A recent study of perceptions of climate change (published in the Bulletin of the American Meteorological Society) shows that there are significant differences between attitudes of scientists and agricultural producers on the causes of climate change. Over 90 percent of scientists are sure that climate change is occurring and more than 50 percent attribute it mainly to human activities, although they recognize that climate also changes due to natural factors like volcanic activity. In contrast, 66 percent of corn producers in the study believe that climate change is occurring but only 8 percent attribute it to human activities. This makes communication between scientists and farmers more difficult, because they are not working from a common understanding of climate science.
Here is an excerpt from a story on the survey in Growing Georgia, which has links to the original study near the bottom of the page:
“Climate change presents both potential gains and threats to U.S. agriculture. Warmer temperatures could extend the growing season in northern latitudes, and an increase in atmospheric carbon dioxide could improve the water use efficiency of some crops. But increases in weather variability and extreme weather events could lower crop yields.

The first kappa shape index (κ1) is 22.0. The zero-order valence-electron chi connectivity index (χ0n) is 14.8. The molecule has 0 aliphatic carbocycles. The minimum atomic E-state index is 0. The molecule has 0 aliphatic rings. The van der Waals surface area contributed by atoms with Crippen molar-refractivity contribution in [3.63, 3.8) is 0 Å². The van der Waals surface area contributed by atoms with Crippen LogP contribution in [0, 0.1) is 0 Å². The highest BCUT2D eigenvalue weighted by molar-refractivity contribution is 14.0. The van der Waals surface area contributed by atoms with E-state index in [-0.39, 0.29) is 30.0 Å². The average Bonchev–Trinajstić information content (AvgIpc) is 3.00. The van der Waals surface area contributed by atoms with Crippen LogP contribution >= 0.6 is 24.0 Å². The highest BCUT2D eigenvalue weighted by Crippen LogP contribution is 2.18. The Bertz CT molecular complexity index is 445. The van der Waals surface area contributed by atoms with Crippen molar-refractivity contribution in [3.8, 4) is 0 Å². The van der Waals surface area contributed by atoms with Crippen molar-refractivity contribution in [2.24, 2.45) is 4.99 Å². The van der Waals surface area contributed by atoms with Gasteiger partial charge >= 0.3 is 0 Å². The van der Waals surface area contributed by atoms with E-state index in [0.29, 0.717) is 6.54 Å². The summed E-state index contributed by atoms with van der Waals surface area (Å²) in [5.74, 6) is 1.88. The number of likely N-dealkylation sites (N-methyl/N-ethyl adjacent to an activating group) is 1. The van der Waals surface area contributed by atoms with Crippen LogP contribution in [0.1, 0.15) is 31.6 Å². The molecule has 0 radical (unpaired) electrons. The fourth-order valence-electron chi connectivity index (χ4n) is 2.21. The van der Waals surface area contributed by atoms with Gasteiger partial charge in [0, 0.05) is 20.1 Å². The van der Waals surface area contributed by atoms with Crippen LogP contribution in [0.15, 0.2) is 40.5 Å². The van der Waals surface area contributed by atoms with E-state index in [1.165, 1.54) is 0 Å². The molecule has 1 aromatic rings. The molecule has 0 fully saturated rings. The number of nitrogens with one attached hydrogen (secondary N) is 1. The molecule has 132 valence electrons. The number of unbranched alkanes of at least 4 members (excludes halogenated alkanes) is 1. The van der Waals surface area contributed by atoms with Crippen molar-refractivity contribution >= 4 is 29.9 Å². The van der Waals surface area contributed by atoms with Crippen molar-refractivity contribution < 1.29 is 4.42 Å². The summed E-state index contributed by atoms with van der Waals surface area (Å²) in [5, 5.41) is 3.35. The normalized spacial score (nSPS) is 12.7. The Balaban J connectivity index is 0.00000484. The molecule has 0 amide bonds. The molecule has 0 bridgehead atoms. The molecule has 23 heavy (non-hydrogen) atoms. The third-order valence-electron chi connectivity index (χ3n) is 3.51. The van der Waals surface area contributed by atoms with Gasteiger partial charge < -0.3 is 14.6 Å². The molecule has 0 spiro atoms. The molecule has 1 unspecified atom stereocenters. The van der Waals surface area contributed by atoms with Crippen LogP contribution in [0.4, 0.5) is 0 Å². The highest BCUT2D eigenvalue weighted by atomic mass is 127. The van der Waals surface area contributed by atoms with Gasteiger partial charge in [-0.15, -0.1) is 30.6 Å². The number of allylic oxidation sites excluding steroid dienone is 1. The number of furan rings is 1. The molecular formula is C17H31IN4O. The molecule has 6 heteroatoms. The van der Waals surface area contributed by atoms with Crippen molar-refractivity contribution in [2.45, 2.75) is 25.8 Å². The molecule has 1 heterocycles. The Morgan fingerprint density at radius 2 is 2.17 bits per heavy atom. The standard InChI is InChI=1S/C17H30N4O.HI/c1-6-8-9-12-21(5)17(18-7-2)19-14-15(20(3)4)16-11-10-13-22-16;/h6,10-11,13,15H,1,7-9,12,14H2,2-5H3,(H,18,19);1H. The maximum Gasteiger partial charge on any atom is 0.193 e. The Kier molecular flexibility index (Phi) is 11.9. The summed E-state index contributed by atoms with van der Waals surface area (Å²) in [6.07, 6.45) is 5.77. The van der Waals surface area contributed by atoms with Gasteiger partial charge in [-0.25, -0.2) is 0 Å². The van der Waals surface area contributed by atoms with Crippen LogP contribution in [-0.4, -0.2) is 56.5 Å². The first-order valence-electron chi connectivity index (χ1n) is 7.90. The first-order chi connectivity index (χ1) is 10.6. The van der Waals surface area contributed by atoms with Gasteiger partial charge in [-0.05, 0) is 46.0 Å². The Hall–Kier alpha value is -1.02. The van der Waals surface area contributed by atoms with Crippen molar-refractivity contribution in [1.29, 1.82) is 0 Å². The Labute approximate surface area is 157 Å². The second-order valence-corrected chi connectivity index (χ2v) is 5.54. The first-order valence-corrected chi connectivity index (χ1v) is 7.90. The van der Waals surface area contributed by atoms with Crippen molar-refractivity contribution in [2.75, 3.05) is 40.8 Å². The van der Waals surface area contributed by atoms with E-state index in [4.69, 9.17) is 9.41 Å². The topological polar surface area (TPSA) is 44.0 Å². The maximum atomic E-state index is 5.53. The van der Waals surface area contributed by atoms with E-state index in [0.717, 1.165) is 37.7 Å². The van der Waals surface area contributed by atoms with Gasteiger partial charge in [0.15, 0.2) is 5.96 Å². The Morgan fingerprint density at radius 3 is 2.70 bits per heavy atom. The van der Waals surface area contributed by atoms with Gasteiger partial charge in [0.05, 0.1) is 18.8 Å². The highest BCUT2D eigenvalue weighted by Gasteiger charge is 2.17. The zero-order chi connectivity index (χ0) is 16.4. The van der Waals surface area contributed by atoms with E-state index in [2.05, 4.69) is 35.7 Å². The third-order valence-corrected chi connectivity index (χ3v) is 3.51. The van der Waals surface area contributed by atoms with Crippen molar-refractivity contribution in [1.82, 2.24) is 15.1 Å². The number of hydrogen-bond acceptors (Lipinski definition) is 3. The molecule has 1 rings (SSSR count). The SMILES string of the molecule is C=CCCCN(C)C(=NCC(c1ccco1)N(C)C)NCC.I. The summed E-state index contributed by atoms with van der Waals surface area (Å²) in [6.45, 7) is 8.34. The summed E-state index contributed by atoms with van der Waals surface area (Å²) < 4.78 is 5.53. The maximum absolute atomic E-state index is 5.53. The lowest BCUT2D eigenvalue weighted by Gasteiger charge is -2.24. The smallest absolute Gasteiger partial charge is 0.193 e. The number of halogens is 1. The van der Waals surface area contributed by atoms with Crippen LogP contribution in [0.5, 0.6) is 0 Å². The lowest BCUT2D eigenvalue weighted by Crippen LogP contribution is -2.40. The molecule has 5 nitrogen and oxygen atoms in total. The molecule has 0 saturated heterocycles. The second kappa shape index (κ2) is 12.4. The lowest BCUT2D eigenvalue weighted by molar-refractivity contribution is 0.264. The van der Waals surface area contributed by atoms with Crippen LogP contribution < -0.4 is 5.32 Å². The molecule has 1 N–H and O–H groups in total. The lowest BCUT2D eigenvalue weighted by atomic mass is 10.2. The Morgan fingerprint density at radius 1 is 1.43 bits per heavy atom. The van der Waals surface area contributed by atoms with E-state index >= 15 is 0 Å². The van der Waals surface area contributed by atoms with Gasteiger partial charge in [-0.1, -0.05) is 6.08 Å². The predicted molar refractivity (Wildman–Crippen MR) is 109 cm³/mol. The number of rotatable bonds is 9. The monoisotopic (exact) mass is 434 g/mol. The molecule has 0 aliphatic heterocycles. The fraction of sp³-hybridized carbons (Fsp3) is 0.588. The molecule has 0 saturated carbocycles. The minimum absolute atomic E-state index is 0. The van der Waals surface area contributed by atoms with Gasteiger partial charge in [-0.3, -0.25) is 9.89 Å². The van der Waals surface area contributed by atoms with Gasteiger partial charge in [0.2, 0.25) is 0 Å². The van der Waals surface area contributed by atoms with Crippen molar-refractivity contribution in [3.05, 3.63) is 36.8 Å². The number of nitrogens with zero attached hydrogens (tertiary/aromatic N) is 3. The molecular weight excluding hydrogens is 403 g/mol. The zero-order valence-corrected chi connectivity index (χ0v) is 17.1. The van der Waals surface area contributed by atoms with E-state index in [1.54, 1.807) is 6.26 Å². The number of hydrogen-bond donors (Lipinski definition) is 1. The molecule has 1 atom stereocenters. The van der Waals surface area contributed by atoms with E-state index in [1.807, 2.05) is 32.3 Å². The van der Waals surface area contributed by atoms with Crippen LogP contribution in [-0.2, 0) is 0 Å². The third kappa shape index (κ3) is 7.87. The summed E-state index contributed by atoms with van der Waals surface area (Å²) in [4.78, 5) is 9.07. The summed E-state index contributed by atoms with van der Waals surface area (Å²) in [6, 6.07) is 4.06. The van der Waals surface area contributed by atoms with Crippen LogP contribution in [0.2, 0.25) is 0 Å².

Growers can manage the potential risks linked to extreme rain events and soil degradation by using adaptive strategies such as planting cover crops, using no-till techniques, increasing the biodiversity of grasses and forage and extending crop rotations, Prokopy said. These strategies contribute to soil health and water quality and also help capture carbon dioxide, reducing the amount of greenhouse gases released into the atmosphere by agricultural systems.”
Because of the disconnect between scientists and farmers, a number of agricultural groups are working with scientists to find appropriate and economically viable ways farmers can manage their farms to reduce climate risk and to become more resilient and preserve or increase farm profitability. Farm Futures provided a look at some strategies that farmers can use to adapt to both short and long-term variations in climate by increasing soil health and resiliency of farm practices.